In-Shelter Primary Care Clinics

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Phone:  (212) 620-0240 ext. 443
clinics@projectrenewal.org

We currently operate six licensed Article 28 primary care clinics: three shelter-based clinics and three mobile medical clinics.  The shelter-based clinics serve street homeless individuals; tenants of PRI’s shelters, transitional, and permanent housing facilities; and homeless and low-income men and women referred to PRI by other social service agencies.

Challenge

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Solution

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Impact

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New Providence Women’s Shelter

Phone: (212) 661-8934
newprovidence@projectrenewal.org

Established in 1998, this shelter helps 130 women who suffer from addiction and/or mental illness to address the issues that instigated their addiction and homelessness, while garnering the tools to live independently and successfully in the community. The shelter offers an on-site, Article 28 licensed medical clinic to connect clients to comprehensive and quality medical care as they progress towards independent living.

Fort Washington Men’s Shelter

Phone: (212) 740-1780
ftwashington@projectrenewal.org

The Fort Washington Men’s Shelter, located on West 168th Street in Manhattan, provides shelter to 200 mentally-ill men, many of whom also cope with addiction. An on-site Article 28 licensed medical clinic connects residents to primary health care, as well as dental and optometry services.

 

Third Street Men’s Shelter

Phone: (212) 505-8890
thirdstreet@projectrenewal.org

In 1991, PRI transformed Third Street Shelter from a location in which up to 2,000 men were once actively using and selling drugs into a model program for 200 homeless men. Located at 8 East 3rd Street in Manhattan, this program helps tenants to work toward health, sobriety, housing, and jobs. An on-site Article 28 licensed medical clinic offers tenants quality and accessible medical services.

Medically Supervised Outpatient Withdrawal

Phone: (212) 505-8890 ext. 138
msow@projectrenewal.org

Launched in 2007, the Medically Supervised Outpatient Withdrawal (MSOW) program is NYC’s first non-hospital medical detoxification clinic for homeless adults.  Created in collaboration with the New York State Office of Alcoholism and Substance Abuse Services, the New York City Department of Homeless Services, and the New York City Department of Health and Mental Hygiene, this clinic is a cost-effective means to providing homeless substance abusers with medically supervised detoxification, medical care, and counseling. Individuals are housed and kept safe in a shelter operated by PRI during the withdrawal period.  The goal of MSOW is to interrupt the “revolving door” use of expensive hospital beds for detoxification and to encourage clients to continue substance abuse treatment and sustain rehabilitation.  In FY 2012, MSOW served 524 patients in 796 enrollments.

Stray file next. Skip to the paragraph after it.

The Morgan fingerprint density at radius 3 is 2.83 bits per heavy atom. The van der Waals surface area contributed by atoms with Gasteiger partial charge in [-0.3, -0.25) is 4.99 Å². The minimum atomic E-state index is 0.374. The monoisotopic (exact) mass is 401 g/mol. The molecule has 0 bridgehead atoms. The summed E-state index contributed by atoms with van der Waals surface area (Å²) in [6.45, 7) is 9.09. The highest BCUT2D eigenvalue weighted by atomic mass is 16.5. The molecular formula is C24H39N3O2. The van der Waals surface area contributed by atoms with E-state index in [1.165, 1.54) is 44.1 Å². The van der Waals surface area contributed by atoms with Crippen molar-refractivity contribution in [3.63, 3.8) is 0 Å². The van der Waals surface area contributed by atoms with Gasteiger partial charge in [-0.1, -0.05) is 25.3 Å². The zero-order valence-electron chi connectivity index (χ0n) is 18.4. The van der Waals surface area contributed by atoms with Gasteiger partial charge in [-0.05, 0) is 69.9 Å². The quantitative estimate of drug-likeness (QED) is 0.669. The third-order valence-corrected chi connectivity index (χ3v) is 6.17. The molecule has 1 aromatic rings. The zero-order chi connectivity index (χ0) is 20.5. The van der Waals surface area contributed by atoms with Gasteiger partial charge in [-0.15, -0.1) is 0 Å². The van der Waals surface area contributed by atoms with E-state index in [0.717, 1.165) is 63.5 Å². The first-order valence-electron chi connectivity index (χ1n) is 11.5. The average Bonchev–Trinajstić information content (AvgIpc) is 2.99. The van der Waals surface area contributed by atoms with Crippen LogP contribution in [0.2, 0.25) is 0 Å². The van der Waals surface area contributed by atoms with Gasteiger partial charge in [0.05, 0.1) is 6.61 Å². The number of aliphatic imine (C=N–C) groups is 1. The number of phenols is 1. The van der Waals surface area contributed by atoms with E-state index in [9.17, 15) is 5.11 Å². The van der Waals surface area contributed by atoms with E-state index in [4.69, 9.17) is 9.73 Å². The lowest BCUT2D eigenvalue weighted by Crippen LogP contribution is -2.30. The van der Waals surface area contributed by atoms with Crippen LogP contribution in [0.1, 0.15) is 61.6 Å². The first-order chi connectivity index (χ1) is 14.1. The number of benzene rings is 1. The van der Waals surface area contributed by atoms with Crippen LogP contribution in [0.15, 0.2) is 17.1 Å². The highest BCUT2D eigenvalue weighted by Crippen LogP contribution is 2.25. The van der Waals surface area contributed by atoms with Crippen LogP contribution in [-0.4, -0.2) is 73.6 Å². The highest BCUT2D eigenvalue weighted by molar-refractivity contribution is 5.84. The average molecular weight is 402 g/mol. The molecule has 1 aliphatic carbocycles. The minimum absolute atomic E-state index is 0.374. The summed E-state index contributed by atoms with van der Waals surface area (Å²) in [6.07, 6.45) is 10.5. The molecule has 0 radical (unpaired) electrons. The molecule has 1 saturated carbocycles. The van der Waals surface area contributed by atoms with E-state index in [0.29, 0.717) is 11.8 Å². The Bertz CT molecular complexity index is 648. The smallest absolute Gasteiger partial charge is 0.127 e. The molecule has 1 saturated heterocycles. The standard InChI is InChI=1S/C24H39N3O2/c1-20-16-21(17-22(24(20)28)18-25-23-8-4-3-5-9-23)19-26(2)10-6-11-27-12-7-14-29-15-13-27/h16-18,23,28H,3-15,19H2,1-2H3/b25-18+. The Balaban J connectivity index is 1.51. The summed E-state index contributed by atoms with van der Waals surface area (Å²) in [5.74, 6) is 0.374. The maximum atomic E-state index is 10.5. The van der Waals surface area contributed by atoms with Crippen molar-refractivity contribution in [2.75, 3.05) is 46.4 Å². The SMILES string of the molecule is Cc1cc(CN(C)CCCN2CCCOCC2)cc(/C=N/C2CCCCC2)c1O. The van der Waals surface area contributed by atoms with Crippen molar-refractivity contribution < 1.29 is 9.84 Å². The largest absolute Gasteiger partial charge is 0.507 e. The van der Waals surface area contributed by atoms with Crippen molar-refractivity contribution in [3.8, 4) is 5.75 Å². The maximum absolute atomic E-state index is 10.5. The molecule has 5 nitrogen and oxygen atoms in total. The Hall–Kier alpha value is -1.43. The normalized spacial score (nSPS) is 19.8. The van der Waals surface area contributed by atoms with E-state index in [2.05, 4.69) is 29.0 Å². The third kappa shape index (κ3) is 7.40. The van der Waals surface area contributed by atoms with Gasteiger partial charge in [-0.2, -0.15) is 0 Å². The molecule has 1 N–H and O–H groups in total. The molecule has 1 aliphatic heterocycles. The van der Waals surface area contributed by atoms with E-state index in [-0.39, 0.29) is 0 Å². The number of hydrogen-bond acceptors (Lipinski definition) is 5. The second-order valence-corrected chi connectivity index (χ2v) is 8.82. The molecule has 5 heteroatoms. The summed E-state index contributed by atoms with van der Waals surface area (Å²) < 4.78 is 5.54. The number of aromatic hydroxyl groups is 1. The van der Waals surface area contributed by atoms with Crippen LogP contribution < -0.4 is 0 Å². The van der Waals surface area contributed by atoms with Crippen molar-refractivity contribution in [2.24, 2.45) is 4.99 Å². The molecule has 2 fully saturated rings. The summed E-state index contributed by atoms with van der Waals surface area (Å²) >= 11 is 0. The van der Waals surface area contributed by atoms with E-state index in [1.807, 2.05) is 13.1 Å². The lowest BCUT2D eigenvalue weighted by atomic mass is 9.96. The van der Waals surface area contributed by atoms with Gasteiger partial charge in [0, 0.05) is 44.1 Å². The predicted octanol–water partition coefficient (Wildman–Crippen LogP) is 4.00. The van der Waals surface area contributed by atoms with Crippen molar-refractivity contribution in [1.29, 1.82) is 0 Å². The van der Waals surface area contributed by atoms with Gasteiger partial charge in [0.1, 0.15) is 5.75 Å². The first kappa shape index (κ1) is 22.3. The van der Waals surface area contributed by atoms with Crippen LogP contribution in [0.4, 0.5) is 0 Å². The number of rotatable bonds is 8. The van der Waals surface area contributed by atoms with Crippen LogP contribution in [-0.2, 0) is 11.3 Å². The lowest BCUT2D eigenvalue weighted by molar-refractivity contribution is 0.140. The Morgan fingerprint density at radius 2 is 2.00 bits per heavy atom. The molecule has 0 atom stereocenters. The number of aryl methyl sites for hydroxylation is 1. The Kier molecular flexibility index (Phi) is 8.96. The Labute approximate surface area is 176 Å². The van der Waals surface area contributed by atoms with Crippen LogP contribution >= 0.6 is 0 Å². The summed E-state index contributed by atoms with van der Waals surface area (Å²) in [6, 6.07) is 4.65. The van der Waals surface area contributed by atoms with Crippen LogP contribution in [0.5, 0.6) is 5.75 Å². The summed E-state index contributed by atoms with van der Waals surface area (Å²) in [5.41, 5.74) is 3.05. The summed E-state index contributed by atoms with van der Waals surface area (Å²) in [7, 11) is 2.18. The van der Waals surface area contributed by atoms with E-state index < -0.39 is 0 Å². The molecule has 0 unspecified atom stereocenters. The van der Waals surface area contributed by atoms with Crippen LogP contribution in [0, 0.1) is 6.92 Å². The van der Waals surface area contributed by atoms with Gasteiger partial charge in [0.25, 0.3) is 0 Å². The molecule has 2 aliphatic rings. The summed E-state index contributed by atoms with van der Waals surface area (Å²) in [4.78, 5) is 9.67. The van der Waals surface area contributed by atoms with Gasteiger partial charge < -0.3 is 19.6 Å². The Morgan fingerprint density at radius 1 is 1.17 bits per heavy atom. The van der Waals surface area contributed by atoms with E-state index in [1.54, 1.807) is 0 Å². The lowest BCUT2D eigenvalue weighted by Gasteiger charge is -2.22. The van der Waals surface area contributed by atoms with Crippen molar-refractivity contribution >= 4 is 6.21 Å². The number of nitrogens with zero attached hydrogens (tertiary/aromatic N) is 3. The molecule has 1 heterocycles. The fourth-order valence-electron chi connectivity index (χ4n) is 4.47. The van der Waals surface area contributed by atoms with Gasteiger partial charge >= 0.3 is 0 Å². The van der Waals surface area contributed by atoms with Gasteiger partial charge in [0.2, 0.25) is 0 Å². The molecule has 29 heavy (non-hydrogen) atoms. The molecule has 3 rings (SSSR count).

Chemical Dependency Crisis Services

Phone: (212) 505-8890 ext. 202
cdcs@projectrenewal.org

Established in 1967, Chemical Dependency Crisis Services (CDCS) provides 30 beds to homeless men coping with substance abuse.  The program offers non-medical detoxification with intensive one-on-one and group counseling with the goal of motivating clients to continue treatment after detoxification.  To ensure that clients do not return to the streets or shelters as they transition into the next level of care, CDCS offers a 21-day extended care option.  In FY 2012, CDCS served 1,695 patients.

The Recovery Center

Phone: (212) 505-8890 ext. 153
recovery@projectrenewal.org

The Recovery Center is a licensed outpatient chemical dependency treatment clinic.  Established in 1968, the Recovery Center was the first outpatient services clinic in the nation for homeless alcoholics and substance abusers. The clinic offers a full spectrum of supportive services, including assessments, individual and group counseling, medical and psychiatric care, buprenorphine treatment, individualized plans for addiction recovery, and educational and vocational services.  To accommodate the scheduling needs of clients and ensure service accessibility, the clinic also operates during evening hours.  In Fiscal Year (FY) 2012, the Recovery Center served 751 patients.